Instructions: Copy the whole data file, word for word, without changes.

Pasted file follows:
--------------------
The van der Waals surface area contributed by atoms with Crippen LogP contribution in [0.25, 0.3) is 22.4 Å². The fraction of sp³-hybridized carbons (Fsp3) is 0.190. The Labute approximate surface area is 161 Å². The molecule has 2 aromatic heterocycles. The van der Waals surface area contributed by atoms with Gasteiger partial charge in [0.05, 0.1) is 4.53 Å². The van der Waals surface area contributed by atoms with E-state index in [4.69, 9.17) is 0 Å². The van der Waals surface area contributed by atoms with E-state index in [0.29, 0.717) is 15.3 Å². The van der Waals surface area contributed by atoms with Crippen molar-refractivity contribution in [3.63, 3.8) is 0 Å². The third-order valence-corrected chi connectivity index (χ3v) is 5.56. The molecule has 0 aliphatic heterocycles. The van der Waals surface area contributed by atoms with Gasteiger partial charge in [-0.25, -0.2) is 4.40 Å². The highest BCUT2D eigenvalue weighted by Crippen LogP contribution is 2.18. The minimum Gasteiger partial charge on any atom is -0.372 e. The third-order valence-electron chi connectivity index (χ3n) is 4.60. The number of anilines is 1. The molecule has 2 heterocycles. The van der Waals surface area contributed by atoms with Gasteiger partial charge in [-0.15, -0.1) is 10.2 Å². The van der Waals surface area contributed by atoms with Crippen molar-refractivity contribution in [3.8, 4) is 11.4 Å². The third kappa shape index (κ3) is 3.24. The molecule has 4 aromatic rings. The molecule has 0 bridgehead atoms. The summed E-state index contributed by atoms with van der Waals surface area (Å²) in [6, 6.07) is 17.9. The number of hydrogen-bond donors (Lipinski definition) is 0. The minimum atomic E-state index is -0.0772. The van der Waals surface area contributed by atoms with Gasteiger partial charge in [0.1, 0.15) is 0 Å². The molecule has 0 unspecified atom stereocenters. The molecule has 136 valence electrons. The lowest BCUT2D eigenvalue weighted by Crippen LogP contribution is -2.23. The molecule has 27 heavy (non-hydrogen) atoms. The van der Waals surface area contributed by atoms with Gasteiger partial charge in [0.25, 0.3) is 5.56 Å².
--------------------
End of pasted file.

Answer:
The van der Waals surface area contributed by atoms with Crippen LogP contribution in [0.25, 0.3) is 22.4 Å². The fraction of sp³-hybridized carbons (Fsp3) is 0.190. The Labute approximate surface area is 161 Å². The molecule has 2 aromatic heterocycles. The van der Waals surface area contributed by atoms with Gasteiger partial charge in [0.05, 0.1) is 4.53 Å². The van der Waals surface area contributed by atoms with E-state index in [4.69, 9.17) is 0 Å². The van der Waals surface area contributed by atoms with E-state index in [0.29, 0.717) is 15.3 Å². The van der Waals surface area contributed by atoms with Crippen molar-refractivity contribution in [3.63, 3.8) is 0 Å². The third-order valence-corrected chi connectivity index (χ3v) is 5.56. The molecule has 0 aliphatic heterocycles. The van der Waals surface area contributed by atoms with Gasteiger partial charge in [-0.25, -0.2) is 4.40 Å². The highest BCUT2D eigenvalue weighted by Crippen LogP contribution is 2.18. The minimum Gasteiger partial charge on any atom is -0.372 e. The third-order valence-electron chi connectivity index (χ3n) is 4.60. The number of anilines is 1. The molecule has 2 heterocycles. The van der Waals surface area contributed by atoms with Gasteiger partial charge in [-0.15, -0.1) is 10.2 Å². The van der Waals surface area contributed by atoms with Crippen molar-refractivity contribution in [3.8, 4) is 11.4 Å². The third kappa shape index (κ3) is 3.24. The molecule has 4 aromatic rings. The molecule has 0 bridgehead atoms. The summed E-state index contributed by atoms with van der Waals surface area (Å²) in [6, 6.07) is 17.9. The number of hydrogen-bond donors (Lipinski definition) is 0. The minimum atomic E-state index is -0.0772. The van der Waals surface area contributed by atoms with Gasteiger partial charge in [0.1, 0.15) is 0 Å². The molecule has 0 unspecified atom stereocenters. The molecule has 136 valence electrons. The lowest BCUT2D eigenvalue weighted by Crippen LogP contribution is -2.23. The molecule has 27 heavy (non-hydrogen) atoms. The van der Waals surface area contributed by atoms with Gasteiger partial charge in [0.25, 0.3) is 5.56 Å².